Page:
An inquest has heard how a teenage girl committed suicide after she began suffering an allergic reaction to WiFi.
Jenny Fry suffered with crippling headaches, tiredness and bladder problems allegedly brought on by electro-hypersensitivity (EHS).
Jenny’s body was found hanging from a tree at Brooke Woods, near her home in Chadlington, Oxfordshire, at 4.20pm on June 11.
Earlier in the day she’d texted a friend saying she wasn’t going to be in school. A police statement said Jenny texted a friend telling her about her intentions and stating where she was, but her friend didn’t have her phone with her.
An inquest into her death heard how the 15-year-old’s parents claimed her symptoms were caused by an allergy to wireless internet connections at her school. Although they’d removed the WiFi from their own home, it was still used in Chipping Norton School, where she was a pupil.
Mrs Fry explained to Oxfordshire Coroners’ Court that Jenny started showing signs of EHS in November 2012.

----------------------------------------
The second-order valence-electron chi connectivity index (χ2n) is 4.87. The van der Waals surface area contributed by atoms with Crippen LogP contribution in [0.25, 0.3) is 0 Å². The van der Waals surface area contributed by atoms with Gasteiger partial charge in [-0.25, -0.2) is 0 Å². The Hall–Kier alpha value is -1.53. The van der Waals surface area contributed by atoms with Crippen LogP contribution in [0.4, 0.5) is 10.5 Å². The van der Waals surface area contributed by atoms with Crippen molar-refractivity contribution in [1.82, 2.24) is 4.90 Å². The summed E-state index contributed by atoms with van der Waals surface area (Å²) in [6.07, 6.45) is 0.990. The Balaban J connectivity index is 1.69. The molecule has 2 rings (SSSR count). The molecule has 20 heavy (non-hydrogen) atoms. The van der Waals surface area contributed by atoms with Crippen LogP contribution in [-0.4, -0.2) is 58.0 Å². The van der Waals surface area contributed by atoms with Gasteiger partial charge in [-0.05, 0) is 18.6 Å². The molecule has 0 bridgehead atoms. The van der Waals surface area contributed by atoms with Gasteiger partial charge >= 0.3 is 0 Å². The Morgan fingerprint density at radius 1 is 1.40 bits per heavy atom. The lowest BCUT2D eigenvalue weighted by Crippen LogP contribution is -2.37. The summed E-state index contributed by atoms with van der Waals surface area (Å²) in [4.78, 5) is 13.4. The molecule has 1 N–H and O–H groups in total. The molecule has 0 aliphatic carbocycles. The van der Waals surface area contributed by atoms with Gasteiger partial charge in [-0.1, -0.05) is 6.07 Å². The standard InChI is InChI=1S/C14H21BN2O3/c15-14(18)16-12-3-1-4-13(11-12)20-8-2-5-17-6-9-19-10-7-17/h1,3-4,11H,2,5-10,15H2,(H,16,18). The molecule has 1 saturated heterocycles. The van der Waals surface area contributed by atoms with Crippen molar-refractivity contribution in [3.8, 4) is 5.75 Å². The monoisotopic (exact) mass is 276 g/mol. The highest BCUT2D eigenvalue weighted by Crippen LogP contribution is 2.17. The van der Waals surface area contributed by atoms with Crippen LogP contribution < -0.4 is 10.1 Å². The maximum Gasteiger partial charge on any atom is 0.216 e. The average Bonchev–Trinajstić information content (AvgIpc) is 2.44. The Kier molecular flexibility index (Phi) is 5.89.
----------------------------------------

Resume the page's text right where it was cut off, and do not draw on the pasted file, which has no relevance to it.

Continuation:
Jenny was getting ill and so was I. I did some research and found how dangerous WiFi could be so I had it taken out of the house.
Both Jenny and I were fine at home but Jenny continued to be ill at school in certain areas.
She was receiving lots of detentions, not for being disruptive in class or misbehaving, but often because she used to take herself out of the classroom to find another where she was able to work. She took her schoolwork seriously.
Mrs Fry told how she took the information into the school to show headteacher, Simon Duffy, but he said there was an equal amount of information saying WiFi was safe. This led to a heated exchange with teachers over the fairness of Jenny being forced to have detention in rooms making her ill.
Mrs Fry believes that her daughter didn’t intend to take her own life and was frustrated about school.
Jenny’s parents are now campaigning to remove WiFi from nurseries and schools and are urging the government to properly research EHS.
Mrs Fry said:
I intend to carry on my campaign to highlight the dangers of WiFi.
I am not against a bit of technology but I do feel schools should be aware that some children are going to be sensitive to it and reduce its use.
Oxfordshire coroner, Darren Salter, said he couldn’t rule out it was a possible cry for help because of the texts she sent to a friend.
He said there was not enough proof to suggest Jenny intended to take her own life and recorded a narrative verdict.
The inquest heard there were no medical notes to prove Jenny suffered from EHS, and the syndrome remains controversial.